Macron: Talk to Assad Now, He Will Answer for Crimes Later

Macron Assad
Syrian President Bashar al-Assad (2nd R) and Russian President Vladimir Putin (2nd L) meet with servicemen at the Hmeymim air base in Latakia Province, Syria, last Monday. (Sputnik/Mikhail Klimentyev/Sputnik via Reuters)

French President Emmanuel Macron thinks the Islamic State terror group will be defeated in Syria by the middle or end of February, and that Syrian President Bashar Assad can’t be ignored in the aftermath of a military victory, but must one day answer for his crimes, according to a TV interview that aired Sunday.

Macron noted, in a wide-ranging interview with TV station France 2, that Iraqi authorities declared Islamic State defeated this month and said, “I think by mid-end February we will have won in Syria. Bashar Assad will be there.”

Under those circumstances, “We have to talk to everybody, we have to talk to Bashar al-Assad and his representatives,” the French leader said, adding: “Afterward, he must answer for his crimes before his people, before international justice.”

The France 2 interview was recorded five days ago, during a global climate summit Macron hosted two years after the signing of the landmark Paris climate agreement.

U.S. President Donald Trump was not invited to the summit because he plans to pull out of the Paris accord. Macron said Mr. Trump’s failure to respect an agreement signed by the United States during the Obama administration and to recognize the climate deal’s benefits for his country were both mistakes.

“When you sign an accord, even if it’s your predecessor, you must respect it,” Macron said. “You cannot pretend to be the guarantor of international order … and leave law because it no longer is convenient.” The French president called that a “real error.”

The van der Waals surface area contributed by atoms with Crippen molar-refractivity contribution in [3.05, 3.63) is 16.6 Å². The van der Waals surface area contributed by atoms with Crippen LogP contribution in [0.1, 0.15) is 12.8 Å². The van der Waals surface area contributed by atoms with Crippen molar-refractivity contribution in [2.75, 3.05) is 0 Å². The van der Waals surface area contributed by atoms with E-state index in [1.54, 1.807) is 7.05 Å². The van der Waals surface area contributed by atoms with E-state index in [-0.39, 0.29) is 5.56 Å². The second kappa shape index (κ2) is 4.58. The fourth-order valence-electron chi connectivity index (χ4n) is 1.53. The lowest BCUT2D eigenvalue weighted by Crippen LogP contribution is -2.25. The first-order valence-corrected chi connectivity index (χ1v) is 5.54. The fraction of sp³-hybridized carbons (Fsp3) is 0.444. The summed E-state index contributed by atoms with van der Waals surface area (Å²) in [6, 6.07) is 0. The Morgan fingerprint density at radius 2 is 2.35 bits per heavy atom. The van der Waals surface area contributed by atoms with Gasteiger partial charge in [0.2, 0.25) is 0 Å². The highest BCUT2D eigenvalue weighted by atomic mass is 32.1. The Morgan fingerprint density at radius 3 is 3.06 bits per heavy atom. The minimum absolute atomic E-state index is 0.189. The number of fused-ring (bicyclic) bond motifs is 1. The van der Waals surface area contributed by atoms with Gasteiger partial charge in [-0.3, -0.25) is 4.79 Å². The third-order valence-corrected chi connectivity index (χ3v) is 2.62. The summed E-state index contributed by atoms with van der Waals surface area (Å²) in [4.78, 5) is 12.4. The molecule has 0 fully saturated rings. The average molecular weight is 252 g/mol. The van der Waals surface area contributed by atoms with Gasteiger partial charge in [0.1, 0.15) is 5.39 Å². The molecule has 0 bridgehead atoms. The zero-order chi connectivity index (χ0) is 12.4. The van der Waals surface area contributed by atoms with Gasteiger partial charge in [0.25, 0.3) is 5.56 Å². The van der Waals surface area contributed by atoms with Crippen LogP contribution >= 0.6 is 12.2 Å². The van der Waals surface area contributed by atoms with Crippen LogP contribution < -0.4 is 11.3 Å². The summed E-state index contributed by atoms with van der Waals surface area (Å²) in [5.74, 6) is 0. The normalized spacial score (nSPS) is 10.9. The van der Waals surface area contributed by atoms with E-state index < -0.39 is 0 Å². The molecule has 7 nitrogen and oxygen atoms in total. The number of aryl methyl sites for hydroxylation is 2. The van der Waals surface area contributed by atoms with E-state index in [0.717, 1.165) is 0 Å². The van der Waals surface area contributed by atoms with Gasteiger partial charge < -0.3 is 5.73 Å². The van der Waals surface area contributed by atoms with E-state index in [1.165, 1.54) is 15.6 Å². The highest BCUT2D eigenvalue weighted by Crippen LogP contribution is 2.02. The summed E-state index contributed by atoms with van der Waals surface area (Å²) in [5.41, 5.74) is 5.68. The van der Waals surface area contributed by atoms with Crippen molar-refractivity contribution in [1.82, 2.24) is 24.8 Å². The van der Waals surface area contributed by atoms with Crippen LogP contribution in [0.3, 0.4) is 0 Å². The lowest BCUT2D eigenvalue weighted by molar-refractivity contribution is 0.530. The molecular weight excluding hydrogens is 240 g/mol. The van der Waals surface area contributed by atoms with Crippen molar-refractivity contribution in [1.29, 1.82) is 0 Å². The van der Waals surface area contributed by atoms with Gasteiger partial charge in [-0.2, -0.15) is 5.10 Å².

Macron called the summit under the banner of “Make our planet great again,” mimicking President’s Trump’s “Make America Great Again” campaign slogan.

Participants at the event, who included other world leaders and investors, announced more than $1 billion in investments to make it easier for countries and industries to give up oil and coal.

Opinion polls suggest that Macron, who turns 40 on Thursday, is beginning to recover from a drop in popularity that plagued him through the fall.

During the TV interview, he noted that he was 39 years old when he was elected seven months ago, a man “who came out of nowhere” to secure a victory that “wasn’t expected.” His opponent in the presidential runoff, far-right leader Marine Le Pen, awakened a “profound fear” among French voters, Macron said.

Macron took some criticism for his trip this weekend to the opulent Chambord Chateau with his family, with remarks that it recalls the royalty of French monarchies. He described the visit as an early holiday gathering — not an early birthday party as rumors had it — and noted in a radio interview that the family paid for its stay in a bungalow.

In the France 2 interview, he said the worst thing is “when people don’t like you without a good reason.”

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